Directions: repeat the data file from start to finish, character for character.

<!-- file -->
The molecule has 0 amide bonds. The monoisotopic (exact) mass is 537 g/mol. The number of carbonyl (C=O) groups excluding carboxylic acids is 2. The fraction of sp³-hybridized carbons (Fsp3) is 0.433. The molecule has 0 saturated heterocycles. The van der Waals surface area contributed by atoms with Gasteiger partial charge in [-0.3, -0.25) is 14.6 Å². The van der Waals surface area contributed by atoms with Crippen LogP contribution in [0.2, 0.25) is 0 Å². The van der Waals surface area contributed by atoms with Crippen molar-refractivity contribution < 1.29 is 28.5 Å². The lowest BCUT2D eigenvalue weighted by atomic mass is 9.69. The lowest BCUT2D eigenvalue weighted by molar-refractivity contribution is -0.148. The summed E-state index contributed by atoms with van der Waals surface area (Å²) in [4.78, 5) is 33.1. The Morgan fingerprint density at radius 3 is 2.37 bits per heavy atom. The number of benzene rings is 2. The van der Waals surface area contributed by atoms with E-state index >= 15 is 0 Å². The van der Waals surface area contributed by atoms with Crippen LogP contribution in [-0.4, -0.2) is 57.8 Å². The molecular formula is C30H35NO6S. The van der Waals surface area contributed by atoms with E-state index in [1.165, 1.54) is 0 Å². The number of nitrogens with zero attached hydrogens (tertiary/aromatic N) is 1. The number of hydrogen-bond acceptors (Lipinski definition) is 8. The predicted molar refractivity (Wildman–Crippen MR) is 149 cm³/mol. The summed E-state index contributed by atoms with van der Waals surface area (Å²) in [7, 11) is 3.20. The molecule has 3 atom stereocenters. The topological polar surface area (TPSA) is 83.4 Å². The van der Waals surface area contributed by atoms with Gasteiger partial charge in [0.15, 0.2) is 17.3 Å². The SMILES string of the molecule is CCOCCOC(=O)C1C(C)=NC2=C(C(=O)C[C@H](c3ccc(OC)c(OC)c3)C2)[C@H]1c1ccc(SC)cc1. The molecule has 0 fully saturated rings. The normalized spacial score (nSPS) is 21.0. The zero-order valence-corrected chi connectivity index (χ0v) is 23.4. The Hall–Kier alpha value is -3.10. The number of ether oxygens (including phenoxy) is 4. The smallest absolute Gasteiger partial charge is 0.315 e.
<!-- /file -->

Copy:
The molecule has 0 amide bonds. The monoisotopic (exact) mass is 537 g/mol. The number of carbonyl (C=O) groups excluding carboxylic acids is 2. The fraction of sp³-hybridized carbons (Fsp3) is 0.433. The molecule has 0 saturated heterocycles. The van der Waals surface area contributed by atoms with Gasteiger partial charge in [-0.3, -0.25) is 14.6 Å². The van der Waals surface area contributed by atoms with Crippen LogP contribution in [0.2, 0.25) is 0 Å². The van der Waals surface area contributed by atoms with Crippen molar-refractivity contribution < 1.29 is 28.5 Å². The lowest BCUT2D eigenvalue weighted by atomic mass is 9.69. The lowest BCUT2D eigenvalue weighted by molar-refractivity contribution is -0.148. The summed E-state index contributed by atoms with van der Waals surface area (Å²) in [4.78, 5) is 33.1. The Morgan fingerprint density at radius 3 is 2.37 bits per heavy atom. The number of benzene rings is 2. The van der Waals surface area contributed by atoms with E-state index >= 15 is 0 Å². The van der Waals surface area contributed by atoms with Crippen LogP contribution in [-0.4, -0.2) is 57.8 Å². The molecular formula is C30H35NO6S. The van der Waals surface area contributed by atoms with E-state index in [1.165, 1.54) is 0 Å². The number of nitrogens with zero attached hydrogens (tertiary/aromatic N) is 1. The number of hydrogen-bond acceptors (Lipinski definition) is 8. The predicted molar refractivity (Wildman–Crippen MR) is 149 cm³/mol. The summed E-state index contributed by atoms with van der Waals surface area (Å²) in [7, 11) is 3.20. The molecule has 3 atom stereocenters. The topological polar surface area (TPSA) is 83.4 Å². The van der Waals surface area contributed by atoms with Gasteiger partial charge in [0.15, 0.2) is 17.3 Å². The SMILES string of the molecule is CCOCCOC(=O)C1C(C)=NC2=C(C(=O)C[C@H](c3ccc(OC)c(OC)c3)C2)[C@H]1c1ccc(SC)cc1. The molecule has 0 fully saturated rings. The normalized spacial score (nSPS) is 21.0. The zero-order valence-corrected chi connectivity index (χ0v) is 23.4. The Hall–Kier alpha value is -3.10. The number of ether oxygens (including phenoxy) is 4. The smallest absolute Gasteiger partial charge is 0.315 e.